Friday, March 29, 2013

Panama - A Retrospective

A black-and-white owl has been seen regularly near the fire hydrant at the far end of town. Finally, last night we saw it, although only a silhouette. A second one called from the hill behind the Gamboa Country Club. We can still hear the mud-puddle frogs calling from the drains under the road. February 27, 1983, Gamboa, Panama.

I spent five months living in Gamboa, Panama during the dry season from January to May, 1983. I was one of three field assistants hired by Dr. Jim Karr to help him with a study of lowland tropical birds along the Panama Canal. We mist-netted hundreds of birds that represented more than fifty different species. We collected data on humidity, insect and fruit abundance, and vegetation. Jim was interested in the local movements of resident birds in relation to microhabitat conditions.
So what was the conclusion of all those net hours? I never learned if our specific research results were published. I do know that other tropical biologists followed along with more and different studies of birds. Hundreds of researchers continue to study a range of plants and animals and ecological processes in Gamboa, along Pipeline Road, on Barro Colorado Island, and beyond. Noriega is gone from Panama and the 60,000-acre Canal Zone was returned to the Republic of Panama, and they are in the midst of a huge expansion of the Canal. Protection of the canal's watershed and the tropical plants and animals that live there are part of their expansion plan. I like to think that our bit of information on birds and their habitats contributed, even if in a small way, to conserving lands along the canal.
A rosy thrush-tanager
I was 22 years old during this Panama adventure. The experience shaped my views on conservation and culture, well-beyond birds. On a couple occasions we crossed paths with poachers; once we passed two locals with a bag full of dead birds. We saw peasants eking out a living on the edge of cleared tropical forest. We played soccer on Friday afternoons in Gamboa, with other researchers and local Panamanians, followed by refreshments and conversation at the Gamboa Country Club.

I learned about the Kuna people, while living on one of their palm-covered islands and touring their islands in a dug-out canoe. I hiked in the highlands of Chirique, led by a young Panamanian, Jose Fernandez, eager to show us the quetzals and other birds living on his family land. I saw pastured cows on steep slopes, denuded of tropical forest. I watched ships travel through the Panama Canal and was involved inadvertently in a U.S. Army war game.
And then there were all the fantastic birds in brilliant colors, some with enormous bills and long tails and beautiful calls. Plus the army ants, leafcutter ants, lizards, armadillos, anteaters, monkeys, agoutis, coatimundis, sloths, tapir, butterflies, bees, huge trees, and lots and lots of lianas (woody vines). An amazing diversity of life, being edged out in many places by human needs, desires, and sometimes greed or ignorance. We continue, as a species, to search for that elusive ability to live in harmony with nature. In the tropics, that struggle is heightened by the diversity and complexity of species. Perhaps that is why my memories of Panama are so vivid and valuable to me, these thirty years later.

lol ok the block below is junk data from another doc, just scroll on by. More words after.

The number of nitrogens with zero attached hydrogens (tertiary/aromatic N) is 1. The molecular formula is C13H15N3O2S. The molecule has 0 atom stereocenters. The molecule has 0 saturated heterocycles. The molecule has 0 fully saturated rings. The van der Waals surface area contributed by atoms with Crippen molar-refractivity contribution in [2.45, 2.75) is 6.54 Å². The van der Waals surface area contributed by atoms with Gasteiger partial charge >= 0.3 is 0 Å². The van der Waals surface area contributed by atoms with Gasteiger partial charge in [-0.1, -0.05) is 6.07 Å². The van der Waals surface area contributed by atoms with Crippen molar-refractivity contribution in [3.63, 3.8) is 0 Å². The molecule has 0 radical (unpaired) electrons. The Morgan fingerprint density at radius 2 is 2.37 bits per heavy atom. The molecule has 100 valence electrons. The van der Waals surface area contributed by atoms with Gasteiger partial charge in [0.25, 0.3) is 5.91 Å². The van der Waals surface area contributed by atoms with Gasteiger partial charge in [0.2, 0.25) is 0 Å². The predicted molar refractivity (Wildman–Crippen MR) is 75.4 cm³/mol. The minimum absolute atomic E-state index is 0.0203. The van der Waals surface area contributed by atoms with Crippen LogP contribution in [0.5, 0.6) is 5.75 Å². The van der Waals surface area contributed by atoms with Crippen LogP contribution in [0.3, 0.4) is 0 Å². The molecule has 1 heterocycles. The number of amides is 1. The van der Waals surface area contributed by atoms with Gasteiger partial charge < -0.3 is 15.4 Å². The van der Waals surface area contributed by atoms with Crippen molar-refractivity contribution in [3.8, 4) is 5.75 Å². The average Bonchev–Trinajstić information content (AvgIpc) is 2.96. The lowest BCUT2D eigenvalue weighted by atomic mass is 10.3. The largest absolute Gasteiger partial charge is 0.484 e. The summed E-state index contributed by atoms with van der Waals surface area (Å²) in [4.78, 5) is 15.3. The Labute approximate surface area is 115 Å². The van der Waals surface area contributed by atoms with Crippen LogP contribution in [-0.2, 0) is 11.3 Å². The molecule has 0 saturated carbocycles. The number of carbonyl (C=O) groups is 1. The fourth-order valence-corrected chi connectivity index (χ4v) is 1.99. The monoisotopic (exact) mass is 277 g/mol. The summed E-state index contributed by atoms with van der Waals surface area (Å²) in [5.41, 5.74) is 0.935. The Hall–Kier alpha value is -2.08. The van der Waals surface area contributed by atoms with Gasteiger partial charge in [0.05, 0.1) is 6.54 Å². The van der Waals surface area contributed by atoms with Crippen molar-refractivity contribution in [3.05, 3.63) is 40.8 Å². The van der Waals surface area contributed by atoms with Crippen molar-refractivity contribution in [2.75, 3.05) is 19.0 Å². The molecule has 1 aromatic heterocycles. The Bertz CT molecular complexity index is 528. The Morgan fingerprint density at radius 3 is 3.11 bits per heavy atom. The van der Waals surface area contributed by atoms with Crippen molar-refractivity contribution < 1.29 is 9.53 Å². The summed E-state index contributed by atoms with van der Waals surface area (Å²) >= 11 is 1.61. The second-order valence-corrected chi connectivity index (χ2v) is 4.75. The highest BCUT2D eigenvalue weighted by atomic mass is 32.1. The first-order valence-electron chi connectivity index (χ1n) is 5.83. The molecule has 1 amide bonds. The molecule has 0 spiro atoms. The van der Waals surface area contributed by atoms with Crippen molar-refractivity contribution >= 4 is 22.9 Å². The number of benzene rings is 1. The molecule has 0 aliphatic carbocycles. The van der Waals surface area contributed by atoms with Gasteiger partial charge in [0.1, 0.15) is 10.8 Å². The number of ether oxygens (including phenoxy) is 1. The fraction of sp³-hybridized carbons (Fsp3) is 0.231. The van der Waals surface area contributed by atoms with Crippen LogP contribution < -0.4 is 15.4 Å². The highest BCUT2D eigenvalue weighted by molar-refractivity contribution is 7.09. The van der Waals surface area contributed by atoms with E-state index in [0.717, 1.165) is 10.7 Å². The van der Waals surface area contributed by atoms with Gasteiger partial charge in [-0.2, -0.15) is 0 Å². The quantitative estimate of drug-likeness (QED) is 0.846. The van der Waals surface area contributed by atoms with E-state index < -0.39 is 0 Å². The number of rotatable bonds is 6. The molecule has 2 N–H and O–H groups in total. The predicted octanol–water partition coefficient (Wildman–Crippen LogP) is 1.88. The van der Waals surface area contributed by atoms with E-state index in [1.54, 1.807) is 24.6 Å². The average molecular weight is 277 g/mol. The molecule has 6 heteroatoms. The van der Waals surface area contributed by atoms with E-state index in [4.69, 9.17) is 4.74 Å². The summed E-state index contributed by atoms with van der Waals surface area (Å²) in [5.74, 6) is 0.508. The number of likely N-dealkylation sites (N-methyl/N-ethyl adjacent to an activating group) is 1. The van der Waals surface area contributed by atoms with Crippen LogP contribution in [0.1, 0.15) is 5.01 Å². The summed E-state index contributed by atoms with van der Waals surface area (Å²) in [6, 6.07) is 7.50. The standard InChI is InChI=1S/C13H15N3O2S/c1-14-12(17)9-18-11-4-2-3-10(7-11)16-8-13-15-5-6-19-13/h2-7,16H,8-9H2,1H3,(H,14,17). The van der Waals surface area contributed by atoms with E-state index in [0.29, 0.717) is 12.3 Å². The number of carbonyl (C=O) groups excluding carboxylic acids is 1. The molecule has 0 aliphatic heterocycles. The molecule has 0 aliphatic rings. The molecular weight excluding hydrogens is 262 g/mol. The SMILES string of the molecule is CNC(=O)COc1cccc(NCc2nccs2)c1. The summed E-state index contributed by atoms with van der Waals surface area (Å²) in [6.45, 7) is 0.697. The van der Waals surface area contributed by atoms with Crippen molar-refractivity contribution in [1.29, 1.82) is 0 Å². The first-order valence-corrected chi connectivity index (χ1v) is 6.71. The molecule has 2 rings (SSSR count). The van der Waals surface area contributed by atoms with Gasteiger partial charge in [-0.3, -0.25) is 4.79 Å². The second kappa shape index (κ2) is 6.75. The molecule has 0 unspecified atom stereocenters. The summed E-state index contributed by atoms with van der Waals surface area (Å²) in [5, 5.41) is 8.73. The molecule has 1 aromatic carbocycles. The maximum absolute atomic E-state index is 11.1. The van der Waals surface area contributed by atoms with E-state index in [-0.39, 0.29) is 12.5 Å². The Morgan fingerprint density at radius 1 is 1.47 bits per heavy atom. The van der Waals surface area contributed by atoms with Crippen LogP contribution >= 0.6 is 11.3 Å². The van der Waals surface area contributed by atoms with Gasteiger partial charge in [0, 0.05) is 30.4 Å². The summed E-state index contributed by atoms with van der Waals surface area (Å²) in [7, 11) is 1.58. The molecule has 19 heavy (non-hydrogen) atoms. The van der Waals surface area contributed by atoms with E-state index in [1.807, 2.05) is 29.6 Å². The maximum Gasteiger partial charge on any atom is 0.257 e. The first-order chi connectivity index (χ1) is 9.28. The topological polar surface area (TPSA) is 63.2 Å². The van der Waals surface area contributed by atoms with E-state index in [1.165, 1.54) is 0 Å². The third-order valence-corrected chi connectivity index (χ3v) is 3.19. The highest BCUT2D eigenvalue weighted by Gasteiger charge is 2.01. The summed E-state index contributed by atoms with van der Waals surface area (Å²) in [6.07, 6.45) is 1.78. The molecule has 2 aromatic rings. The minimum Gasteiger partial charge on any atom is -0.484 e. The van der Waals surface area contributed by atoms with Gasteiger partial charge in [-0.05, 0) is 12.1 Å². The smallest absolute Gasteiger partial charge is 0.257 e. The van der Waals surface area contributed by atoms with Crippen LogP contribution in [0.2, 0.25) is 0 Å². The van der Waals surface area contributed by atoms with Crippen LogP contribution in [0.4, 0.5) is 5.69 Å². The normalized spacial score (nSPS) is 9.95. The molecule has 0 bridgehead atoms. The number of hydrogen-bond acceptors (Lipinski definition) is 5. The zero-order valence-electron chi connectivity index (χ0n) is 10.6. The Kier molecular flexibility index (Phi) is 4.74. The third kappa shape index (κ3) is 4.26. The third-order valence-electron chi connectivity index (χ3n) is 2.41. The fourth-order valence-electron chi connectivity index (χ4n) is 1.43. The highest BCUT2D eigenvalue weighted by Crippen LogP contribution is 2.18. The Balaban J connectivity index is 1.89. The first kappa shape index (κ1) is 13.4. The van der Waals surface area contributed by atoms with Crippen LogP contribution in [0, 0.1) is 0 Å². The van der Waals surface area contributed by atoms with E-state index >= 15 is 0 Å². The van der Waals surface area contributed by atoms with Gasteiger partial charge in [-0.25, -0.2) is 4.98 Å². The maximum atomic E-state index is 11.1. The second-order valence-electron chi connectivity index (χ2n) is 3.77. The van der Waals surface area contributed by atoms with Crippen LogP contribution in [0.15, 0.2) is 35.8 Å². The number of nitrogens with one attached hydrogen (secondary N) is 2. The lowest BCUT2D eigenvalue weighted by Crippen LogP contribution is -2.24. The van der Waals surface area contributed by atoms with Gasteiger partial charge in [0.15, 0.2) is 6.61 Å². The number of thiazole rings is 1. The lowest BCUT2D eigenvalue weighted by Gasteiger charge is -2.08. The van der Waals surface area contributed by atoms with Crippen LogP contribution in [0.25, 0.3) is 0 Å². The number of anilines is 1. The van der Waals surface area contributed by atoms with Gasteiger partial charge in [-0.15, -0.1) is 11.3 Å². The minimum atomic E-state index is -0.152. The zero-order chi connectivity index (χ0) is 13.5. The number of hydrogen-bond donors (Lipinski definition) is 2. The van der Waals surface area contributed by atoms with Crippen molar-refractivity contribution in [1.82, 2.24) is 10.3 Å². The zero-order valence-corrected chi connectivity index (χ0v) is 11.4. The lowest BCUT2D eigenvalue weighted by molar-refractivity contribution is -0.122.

My sister, Amy, standing next to a tropical tree on Barro Colorado Island, 1983
So, here is to the puffbird and the antbirds and the woodcreeper and all the other creatures in the tropics and beyond -- may we leave them more than enough habitat to thrive and just be.
And the birds that I first saw along the Chagres River in Gamboa, those thirty years ago: wattled jacanas with the black body, yellow wings, and long toes; and a great kiskadee (a flycatcher).

Thursday, March 28, 2013

Panama - Beyond the Canal Zone

In 1983, I helped mist-net birds in lowland tropical forests in central Panama. The study design involved netting birds for a dozen days or so in a row, followed by some down time. This afforded us days off to explore other parts of Panama, outside the Canal Zone. We took advantage, as the country is small but diverse, and in 1983 seemed just on the edge of a new era of exploitation and over-development. We wanted to see places before they were changed by population pressures and "progress."

Perhaps my favorite excursion was to the San Blas Islands with friend Peter and my sister, Amy. For $50 each we took a 6:00 am bumpy 30-minute flight from Panama City. The plane took off over the Pacific Ocean, circled around, crossed the Continental Divide, and landed at Cartig on the mainland, on the shores of the Caribbean. Only 30 minutes by plane to get from the Pacific to the Atlantic. After a brief stop, we took off from Cartig and flew a short distance to the small island of El Porvenir. 

The San Blas encompasses an archipelago of 378 islands, of which 49 or so are inhabited by the Kuna people. They are an autonomous native people that live on these islands and the nearby mainland as well as several other places in Panama. Back in 1983, the only way to reach the islands was by plane or by boat. Today, from what I read, a jeep road extends from Panama City to the Kuna mainland on the Caribbean and modern pictures show more tourists and less paradise.